How This Hard Cider Business Is Learning From “The Struggle”
In Edible-Alpha™ podcast #36, Tera interviewsMarie and Matt Raboin of Brix Cider, a hard cider company in southern Wisconsin. The name Brix comes from how you measure sugar content in fruit. After home-brewing cider for years and even shipping an apple press to Malawi where Matt was on assignment with USAID, they bought a 6-acre farm in Barnevelde, WI in 2014 so they could start working on building their cider company. They have about 1,000 trees, many of which they hand-grafted from local cultivated and wild apple varieties and they get other apples from small, local orchards.
Marie’s uncle is a sommelier and provides them with honest feedback that helps maintain their product quality and provides for their defensible uniqueness. They sell mostly in 4-pack bottles (similar to beer bottles), which while they have less desirable margins, make their product more approachable than traditional 750mL cider bottles to the average the Wisconsin consumer.
After home brewing for many years, they realized after talking with Tera that they needed to start selling their cider if they were going to launch their business and worked with the University of Wisconsin Law and Entrepreneurship Clinic to get set up to legally make and sell their cider, eventually connecting to a local winery that had extra capacity. They began producing in small batches at the winery and self-distributing throughout southern Wisconsin, though technically the owner of the winery “owns” their production due to current regulations.
Marie and Matt’s ultimate goal is to open a cider tasting room, likely with food and entertainment present. The retail sales of on-tap cider will help ensure their business is financially sustainable by providing immediate cash flow and help build their brand even further. However, there have been many elements that have prevented them from getting their own facility. For example, while they could lease a space, many arrangements with building out a space to their specifications are difficult to finance, especially given the now food-grade expectations of current alcohol production facilities. This led them to pursue a partnership with an investor, but due to a divergence of vision and goals, that did not work out, likely the best for both parties.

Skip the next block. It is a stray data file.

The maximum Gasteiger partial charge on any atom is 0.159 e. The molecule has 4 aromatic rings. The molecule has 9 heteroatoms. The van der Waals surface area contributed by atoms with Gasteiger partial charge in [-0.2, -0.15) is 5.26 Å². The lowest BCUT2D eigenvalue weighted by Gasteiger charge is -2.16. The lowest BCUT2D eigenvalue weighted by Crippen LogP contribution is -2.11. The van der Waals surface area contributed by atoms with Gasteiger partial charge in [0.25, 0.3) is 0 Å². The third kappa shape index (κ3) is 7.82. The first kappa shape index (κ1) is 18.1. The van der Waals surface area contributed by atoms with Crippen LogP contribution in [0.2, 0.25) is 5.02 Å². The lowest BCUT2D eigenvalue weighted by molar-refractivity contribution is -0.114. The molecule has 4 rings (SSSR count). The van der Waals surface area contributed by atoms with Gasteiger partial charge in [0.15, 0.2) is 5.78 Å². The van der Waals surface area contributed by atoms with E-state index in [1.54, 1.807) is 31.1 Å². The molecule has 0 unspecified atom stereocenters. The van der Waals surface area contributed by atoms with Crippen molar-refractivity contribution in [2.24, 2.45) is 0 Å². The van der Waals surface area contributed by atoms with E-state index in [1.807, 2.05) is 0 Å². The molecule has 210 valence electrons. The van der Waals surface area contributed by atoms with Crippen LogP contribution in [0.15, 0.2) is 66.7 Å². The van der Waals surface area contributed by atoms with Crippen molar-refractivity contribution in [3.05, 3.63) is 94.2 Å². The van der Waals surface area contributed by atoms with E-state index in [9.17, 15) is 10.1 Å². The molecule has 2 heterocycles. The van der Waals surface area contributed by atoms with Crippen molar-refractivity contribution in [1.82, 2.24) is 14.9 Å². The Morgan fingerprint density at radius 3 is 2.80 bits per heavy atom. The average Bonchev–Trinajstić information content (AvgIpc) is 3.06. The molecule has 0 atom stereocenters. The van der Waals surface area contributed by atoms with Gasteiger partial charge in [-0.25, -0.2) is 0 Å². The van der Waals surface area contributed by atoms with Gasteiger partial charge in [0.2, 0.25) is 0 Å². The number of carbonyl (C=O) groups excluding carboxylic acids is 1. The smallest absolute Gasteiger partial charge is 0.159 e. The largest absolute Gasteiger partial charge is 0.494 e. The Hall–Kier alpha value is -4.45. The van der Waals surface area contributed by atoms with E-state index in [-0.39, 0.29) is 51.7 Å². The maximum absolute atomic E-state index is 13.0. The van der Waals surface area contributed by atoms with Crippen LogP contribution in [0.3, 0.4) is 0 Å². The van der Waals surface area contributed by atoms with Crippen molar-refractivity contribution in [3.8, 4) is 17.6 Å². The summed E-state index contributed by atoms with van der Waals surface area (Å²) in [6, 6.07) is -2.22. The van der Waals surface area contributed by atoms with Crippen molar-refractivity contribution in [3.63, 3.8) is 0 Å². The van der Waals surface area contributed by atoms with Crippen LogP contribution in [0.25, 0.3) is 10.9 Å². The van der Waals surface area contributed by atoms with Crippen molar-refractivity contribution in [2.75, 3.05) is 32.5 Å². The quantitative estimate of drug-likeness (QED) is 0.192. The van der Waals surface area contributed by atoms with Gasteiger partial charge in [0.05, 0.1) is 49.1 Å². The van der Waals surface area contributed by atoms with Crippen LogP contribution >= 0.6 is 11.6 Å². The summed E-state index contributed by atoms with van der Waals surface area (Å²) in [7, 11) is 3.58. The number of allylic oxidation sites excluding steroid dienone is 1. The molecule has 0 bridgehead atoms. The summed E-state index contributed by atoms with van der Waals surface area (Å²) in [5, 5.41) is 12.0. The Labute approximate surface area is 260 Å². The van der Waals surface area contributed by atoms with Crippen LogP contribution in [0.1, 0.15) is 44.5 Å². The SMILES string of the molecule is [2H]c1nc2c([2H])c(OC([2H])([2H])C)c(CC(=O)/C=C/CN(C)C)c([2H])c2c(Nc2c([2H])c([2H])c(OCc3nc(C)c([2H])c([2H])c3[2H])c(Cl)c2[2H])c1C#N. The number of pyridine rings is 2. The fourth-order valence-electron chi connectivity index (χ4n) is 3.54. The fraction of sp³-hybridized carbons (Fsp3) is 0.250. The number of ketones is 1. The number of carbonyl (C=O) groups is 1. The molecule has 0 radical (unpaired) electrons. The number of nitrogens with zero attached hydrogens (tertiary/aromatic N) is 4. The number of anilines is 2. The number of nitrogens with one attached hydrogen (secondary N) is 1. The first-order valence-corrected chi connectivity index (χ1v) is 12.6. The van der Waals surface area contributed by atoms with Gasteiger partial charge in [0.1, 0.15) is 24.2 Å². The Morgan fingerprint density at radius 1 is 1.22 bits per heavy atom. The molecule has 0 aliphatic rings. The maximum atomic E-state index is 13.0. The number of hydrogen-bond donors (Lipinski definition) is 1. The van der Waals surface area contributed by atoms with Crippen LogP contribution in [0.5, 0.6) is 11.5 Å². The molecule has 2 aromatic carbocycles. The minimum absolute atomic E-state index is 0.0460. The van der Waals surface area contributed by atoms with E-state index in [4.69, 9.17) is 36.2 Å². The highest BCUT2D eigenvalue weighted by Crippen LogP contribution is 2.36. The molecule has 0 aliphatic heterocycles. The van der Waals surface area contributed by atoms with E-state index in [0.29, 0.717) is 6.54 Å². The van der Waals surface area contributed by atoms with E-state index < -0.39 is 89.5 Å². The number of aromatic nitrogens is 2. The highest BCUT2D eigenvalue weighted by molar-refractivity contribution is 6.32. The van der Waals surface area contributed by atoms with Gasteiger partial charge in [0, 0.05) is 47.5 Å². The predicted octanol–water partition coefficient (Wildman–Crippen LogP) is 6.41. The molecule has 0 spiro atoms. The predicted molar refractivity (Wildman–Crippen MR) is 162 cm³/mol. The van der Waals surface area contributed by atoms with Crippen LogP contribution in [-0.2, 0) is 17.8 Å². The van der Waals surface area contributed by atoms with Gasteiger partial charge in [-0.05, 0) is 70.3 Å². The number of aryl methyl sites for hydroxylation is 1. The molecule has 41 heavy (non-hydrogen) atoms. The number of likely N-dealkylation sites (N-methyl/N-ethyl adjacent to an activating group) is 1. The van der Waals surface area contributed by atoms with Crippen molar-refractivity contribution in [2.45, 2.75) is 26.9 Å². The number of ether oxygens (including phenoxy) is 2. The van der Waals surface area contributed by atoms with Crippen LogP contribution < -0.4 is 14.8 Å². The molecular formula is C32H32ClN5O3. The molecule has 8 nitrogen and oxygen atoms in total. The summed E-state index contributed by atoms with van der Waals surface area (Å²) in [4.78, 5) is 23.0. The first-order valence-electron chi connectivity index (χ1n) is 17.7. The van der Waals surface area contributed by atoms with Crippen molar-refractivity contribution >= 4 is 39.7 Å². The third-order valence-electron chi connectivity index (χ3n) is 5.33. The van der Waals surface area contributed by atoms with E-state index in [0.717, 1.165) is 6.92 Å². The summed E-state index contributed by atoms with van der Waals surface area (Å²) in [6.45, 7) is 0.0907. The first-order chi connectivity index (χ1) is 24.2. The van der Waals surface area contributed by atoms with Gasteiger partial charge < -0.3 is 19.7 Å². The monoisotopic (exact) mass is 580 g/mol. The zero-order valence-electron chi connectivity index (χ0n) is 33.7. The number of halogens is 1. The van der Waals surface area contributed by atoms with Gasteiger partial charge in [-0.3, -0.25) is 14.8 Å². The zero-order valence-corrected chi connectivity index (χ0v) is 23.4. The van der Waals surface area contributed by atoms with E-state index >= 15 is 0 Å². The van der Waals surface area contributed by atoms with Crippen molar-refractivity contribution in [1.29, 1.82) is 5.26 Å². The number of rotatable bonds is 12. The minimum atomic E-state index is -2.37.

They have considered a dozen possible sites, and one of their potential landlords ended up breaking their lease when they stopped construction mid-project without communicating that to Marie and Matt. They are in the process of buying an existing bar to convert it to a tasting room and cider production facility, taking advantage of their existing infrastructure, cash flow and location. But, they will have to pursue more financing (likely $250,000 or so) to renovate the space to their specifications.
Marie and Matt have learned a lot through this struggle to find the right space, not just about what they need exactly in a space but in business problem solving and financial literacy. Tera and the Brix team talked about how tenacity is one of the things that defines entrepreneurs. Matt and Marie have been raising two young children while building their business and pursuing funding – including both loans and grants – to help them expand their production. Their combination of pragmatism and passion has allowed them to work through and overcome “The Struggle” as they look to growing their business in the future.